This weekend sucked. Dustin was horribly dysregulated. I say that, but then immediately I flash back to what that meant in the past. I didn't have to restrain him and he did have moments where he could function with the other kids. I suppose it wasn't that bad, but I suppose it's all relative anyway huh?
Our computer died. We purchased a new desktop in December. Robert and I were watching something on DVR and he walked back over to the computer and it was asking for a boot disk. He spoke to Support and of-course they were NO HELP AT ALL. I called Best Buy and he took it to the nerd-herd (man I miss "Chuck") and they said the hard drive was totally "gone". Thankfully it qualified for exchange since it was bought during the Christmas Season and returns and exchanges are lengthened to January 31st. He came home with a brand-spankin' new computer that is faster, has more memory and a $25 credit. Gotta like that.
Perusing some blogs over the weekend, I found some people critical of giving children psychotropic drugs for children "ailments" as they call them. You know what I have to say about that? Pitooey! I will acquiesce that in the past, physicians were far too quick to label a child and medicated them, and may still be. However, in my personal experience that is not the case. I think it is the family's right to medicate their child, but also their RESPONSIBILITY to educate themselves about the medication, the risks, to side effects and the half-life of these medications.
Whenever Dustin is placed on a new medication I ask these questions:
1. What is it used for?
2. What positive results should I be looking for?
3. What negative results should I be looking for?
4. How long before I should see a change? When should I call you if I don't see a change?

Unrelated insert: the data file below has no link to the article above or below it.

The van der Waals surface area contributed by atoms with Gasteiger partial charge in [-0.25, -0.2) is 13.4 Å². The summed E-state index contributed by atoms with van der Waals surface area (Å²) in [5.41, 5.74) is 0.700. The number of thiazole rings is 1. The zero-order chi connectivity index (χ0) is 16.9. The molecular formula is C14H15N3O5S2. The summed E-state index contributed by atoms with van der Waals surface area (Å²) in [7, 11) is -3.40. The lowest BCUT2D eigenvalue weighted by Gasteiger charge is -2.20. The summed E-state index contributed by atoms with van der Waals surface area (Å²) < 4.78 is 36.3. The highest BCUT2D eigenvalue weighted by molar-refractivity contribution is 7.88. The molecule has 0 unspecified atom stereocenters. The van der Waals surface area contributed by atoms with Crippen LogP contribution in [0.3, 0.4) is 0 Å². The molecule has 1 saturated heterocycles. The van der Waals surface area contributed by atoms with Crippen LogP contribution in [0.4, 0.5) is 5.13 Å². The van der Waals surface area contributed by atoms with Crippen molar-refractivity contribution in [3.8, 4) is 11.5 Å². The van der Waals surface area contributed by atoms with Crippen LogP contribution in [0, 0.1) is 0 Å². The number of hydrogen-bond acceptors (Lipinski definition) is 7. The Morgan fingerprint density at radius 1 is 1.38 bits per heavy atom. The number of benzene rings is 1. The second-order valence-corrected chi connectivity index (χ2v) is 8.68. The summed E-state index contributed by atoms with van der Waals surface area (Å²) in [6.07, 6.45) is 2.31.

5. How long does it take for the medication to get out of his system?
The last 2 I find particularly important since I need to know if a medication should begin working right away, or if it will take 3 weeks before I see the wanted results. That way, I can see if this medication will be effective or a dud. For instance, medications like Adderall are "in and out" in one day, where Zoloft may take 3-4 weeks before you see if it is effective. I also like the last question, so that I know if the medication has a half-life in his body. That one is particularly important for me since he typically has EPS reactions to medications. I need to know how long after he stops taking it will it still be affecting him.
I have no problems with medicating Dustin. He would be a danger to himself or others in our family if he was not medicated. You may say, "Well, Sheri, that's an easy decision." But, I also do not have issues medicating a child who is typical in most areas but has a problem focusing. My 5 year old, Harrison, is brilliant. This child was talking in full sentences at one year old, and reading words at three. He was reading for comprehension and enjoyment by four. Last night I found him in my bed, propped up on a pillow reading a comic book before bed. He is a kindergartner. He has really been struggling with keeping his body still at school. He doesn't look at you when you are talking, yet he can tell you everything you said. He is full of energy and is ALWAYS moving. I chalked most of it up to immaturity, because he is young for his grade and he has always been a little extra emotional. The last time he was at the doctor for an illness he was bouncing of the walls. The doctor said, "Boy, is he always like this? When you're ready to talk about that, let me know." We became ready after the holidays. School began being an issue and he was really struggling with self-esteem since he is always being reprimanded at school. He began to dislike school, and saying things like, "I hate this family." He even talked about being a bad kid. I noticed his relationships at daycare were changing and children were choosing not to play with him. He wasn't mean, he was just always moving!
He has been on medication for 3 weeks. He is happy and much calmer. He has been having success at school. Last week he came home and said, "Mommy, I kept my body in control." He was so happy. If medication can do that for my boy, I am all for it.
Because I believed her
1 hour ago